“When I lost my sight, those in charge of helping me make the transition were saying, ‘You shouldn’t do that any more. You can’t. Bind people can’t do things like that,’” he says. “People were telling me there was nothing left to do but sit around and go to therapy meetings and hang out with other angry blind people.”
Thomas describes the attitude towards blind people as stifling and confining. “I was scared to leave my house because I kept getting hurt because I didn’t know how to navigate the world by myself,” he says. A friend suggested hiking as an outlet and a way to get back outside. “I was like, ‘It’s a little tame,’” he says. “But okay, I gotta have some sort of independence.” He threw himself into the sport completely, exploring the local trails with friends near his North Carolina home, stumbling, falling, and breaking his walking canes.
There’s no guidebook for hiking blind—no mile markers written in brail or gear section in REI for people with 0/0 vision—and Thomas didn't always have Tennille around (he got her in 2011, after a partner bailed on him for a hike in Colorado), so Thomas made it up as went along. For example, when he decided to hike the 2,190-mile Appalachian Trail, he spent 18 months preparing, making excruciatingly detailed mile-by-mile instructions and learning how to assemble and dissemble tents and cooking equipment and water filters by feel. Then, on April 6, 2008, he took off from the base of Georgia’s Springer Mountain, alone.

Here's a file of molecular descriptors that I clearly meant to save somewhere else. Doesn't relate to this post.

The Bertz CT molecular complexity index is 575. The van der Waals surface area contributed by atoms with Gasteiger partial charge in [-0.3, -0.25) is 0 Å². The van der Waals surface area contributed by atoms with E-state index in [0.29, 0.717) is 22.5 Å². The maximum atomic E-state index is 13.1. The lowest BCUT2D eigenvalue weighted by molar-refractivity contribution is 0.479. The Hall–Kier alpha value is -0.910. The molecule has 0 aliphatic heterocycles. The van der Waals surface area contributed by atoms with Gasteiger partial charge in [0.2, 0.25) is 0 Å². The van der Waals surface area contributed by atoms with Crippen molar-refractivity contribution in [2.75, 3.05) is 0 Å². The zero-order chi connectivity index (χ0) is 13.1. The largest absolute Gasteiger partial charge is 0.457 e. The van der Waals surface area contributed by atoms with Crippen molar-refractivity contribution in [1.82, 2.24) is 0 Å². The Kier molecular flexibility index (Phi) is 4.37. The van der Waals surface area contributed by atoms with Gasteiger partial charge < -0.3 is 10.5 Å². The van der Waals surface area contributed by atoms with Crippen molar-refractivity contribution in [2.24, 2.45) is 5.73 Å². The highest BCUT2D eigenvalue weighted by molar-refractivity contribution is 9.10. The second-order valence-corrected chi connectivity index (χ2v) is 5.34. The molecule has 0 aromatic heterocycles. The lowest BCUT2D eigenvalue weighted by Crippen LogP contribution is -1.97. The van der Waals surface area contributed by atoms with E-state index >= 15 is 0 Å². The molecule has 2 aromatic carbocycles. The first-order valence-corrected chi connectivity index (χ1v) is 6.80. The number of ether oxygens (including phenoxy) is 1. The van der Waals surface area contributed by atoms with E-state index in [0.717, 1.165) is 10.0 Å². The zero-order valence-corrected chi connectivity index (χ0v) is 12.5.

When other hikers were on the trail nearby, he’d listen for their footsteps and try to follow; when he was alone, he’d read the writing on trail signs by running his hand across the grooves. When he was lost, he’d wait until a hiker came by and ask them to verify his location and confirm he was walking in the right direction. It wasn’t easy: he fell a lot—he stopped counting after 3,000 times—and cracked ribs and stress-fractured his foot. “When I left, I looked at my life and said ‘I have absolutely nothing to comeback to if I don’t succeed,’” he says. He finished in six months.
“I went out originally to just reclaim my personal life,” he says. “I never dreamed that it could turn into something I can make a living doing.”